Adjacent to the Metroon was the Monument of the Eponymous Heroes, which was a statuary monument that represented the 10 tribes of Athens. The names of each tribe were taken from 10 past Athenian heroes decided by the Oracle of Apollo during the time of Kleisthenes. Acting as not only a reminder to all Athenians of their ancestral roots, this monument also served as a public information station, where notices applicable to each tribe would have been posted, as well as any other general information important to the city as a whole.

A building similar in architecture to the painted Stoa, the Stoa Basileos was originally constructed in the 6th century B.C. After suffering greatly from the Persian attack on Athens in 480 B.C., it was reconstructed in the 5th century B.C. This stoa would have been home to the Archon Basileos, or the archon king. The archon king managed all religious aspects of the city-state, including Mysteries (religious festivals), sacrifices, and lawsuits pertaining to impious or "unholy" situations. Most notable about the Stoa Basileos was the limestone block located in front. This was known as the Oath Stone, where new magistrates would have taken their oaths of office.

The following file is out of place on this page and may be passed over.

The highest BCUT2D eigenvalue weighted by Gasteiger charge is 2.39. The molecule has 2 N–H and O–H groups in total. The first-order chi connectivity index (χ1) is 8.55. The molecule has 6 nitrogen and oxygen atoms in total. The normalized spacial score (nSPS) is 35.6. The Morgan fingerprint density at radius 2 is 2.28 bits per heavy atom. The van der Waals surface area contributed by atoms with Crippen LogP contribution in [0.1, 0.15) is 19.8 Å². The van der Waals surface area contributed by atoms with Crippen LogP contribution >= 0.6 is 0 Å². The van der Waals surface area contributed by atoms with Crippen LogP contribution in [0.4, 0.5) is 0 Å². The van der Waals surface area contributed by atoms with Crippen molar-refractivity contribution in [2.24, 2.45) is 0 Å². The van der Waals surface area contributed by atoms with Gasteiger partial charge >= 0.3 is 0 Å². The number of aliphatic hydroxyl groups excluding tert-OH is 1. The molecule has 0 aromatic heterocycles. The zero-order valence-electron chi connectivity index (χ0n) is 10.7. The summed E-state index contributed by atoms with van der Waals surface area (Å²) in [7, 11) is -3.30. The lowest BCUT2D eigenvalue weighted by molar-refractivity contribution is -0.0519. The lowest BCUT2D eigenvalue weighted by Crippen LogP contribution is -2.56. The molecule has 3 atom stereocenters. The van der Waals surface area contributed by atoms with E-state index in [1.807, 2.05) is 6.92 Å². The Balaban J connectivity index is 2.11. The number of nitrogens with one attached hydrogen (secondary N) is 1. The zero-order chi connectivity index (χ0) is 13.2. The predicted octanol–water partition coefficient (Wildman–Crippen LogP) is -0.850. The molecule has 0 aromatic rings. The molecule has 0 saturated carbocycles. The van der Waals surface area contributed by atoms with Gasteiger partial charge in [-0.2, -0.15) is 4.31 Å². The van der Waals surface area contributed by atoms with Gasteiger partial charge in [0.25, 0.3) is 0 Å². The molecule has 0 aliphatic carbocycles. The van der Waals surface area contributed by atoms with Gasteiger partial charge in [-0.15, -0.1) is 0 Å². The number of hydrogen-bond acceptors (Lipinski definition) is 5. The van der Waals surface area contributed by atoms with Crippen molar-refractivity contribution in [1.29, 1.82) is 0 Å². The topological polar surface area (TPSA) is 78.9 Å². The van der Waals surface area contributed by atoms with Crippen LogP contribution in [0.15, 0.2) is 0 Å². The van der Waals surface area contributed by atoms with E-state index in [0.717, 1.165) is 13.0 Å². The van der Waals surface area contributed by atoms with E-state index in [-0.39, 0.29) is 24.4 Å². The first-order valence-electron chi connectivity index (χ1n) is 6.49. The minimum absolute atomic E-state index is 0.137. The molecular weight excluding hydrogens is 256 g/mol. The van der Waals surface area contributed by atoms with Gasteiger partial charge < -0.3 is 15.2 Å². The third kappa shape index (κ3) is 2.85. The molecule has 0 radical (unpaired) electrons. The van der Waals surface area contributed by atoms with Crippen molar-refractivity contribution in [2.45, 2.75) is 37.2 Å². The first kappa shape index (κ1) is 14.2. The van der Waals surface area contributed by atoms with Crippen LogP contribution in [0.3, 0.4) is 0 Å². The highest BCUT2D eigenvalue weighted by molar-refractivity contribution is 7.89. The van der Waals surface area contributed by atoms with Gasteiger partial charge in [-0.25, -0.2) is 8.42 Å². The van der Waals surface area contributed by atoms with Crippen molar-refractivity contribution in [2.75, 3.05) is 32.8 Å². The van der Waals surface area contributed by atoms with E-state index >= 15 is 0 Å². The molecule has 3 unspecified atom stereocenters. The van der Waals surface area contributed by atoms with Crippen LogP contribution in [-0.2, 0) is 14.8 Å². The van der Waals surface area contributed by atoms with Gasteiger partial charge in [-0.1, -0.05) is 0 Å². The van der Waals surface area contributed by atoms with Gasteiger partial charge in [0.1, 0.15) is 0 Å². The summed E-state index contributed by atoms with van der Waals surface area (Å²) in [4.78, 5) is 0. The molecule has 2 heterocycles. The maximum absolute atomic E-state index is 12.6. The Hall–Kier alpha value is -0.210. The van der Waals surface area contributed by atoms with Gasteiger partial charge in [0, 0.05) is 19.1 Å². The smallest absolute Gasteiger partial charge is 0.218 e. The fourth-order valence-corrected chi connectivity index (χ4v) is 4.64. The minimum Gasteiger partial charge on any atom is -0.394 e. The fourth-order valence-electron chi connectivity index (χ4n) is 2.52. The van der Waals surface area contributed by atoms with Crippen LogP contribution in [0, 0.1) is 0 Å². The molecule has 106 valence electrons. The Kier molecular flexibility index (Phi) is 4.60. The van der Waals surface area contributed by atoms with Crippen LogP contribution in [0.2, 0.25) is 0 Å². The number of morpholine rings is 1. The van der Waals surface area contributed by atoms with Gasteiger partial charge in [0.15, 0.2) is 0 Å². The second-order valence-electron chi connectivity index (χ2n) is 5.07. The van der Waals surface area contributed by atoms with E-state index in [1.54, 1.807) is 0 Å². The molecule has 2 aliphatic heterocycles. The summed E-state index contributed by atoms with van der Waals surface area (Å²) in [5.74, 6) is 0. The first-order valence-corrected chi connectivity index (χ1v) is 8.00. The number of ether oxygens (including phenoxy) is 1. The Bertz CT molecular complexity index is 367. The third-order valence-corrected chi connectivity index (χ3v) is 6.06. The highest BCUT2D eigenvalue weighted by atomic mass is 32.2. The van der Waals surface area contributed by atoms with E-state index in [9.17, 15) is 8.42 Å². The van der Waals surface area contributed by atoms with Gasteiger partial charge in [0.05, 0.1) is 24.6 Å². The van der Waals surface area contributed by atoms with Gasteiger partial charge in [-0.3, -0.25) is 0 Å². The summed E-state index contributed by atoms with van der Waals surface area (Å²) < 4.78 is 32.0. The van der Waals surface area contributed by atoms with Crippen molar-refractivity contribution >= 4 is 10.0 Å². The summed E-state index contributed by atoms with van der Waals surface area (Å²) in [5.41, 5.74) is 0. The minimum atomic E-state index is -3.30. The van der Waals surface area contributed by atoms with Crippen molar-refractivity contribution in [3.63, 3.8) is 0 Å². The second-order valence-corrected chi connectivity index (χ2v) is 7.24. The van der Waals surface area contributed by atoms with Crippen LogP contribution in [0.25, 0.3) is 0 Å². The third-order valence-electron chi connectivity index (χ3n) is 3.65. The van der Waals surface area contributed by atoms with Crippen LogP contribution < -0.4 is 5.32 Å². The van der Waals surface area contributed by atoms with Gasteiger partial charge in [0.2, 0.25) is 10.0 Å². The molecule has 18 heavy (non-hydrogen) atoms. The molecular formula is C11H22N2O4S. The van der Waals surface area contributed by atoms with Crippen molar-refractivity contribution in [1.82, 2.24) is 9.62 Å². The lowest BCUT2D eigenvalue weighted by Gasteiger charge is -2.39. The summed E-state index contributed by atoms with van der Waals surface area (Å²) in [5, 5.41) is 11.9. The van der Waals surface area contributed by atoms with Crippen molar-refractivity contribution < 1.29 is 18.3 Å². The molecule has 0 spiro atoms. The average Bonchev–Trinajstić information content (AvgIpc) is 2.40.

No center of law and politics would be complete without a place to uphold and demonstrate the democracy Athens and its leaders were so proud of. And so, a large set of Lawcourts was located in the Athenian Agora. Located on the west side of the Agora, this complex would have been very large, in order to accommodate the constant litigation going on (both publicly and privately).

Athenian juries were not the typical 12 peers we know in our courts today. The smallest jury seated in the Athenian lawcourt was around 200 men, and a jury could have gotten as large as 2000 Athenian citizens.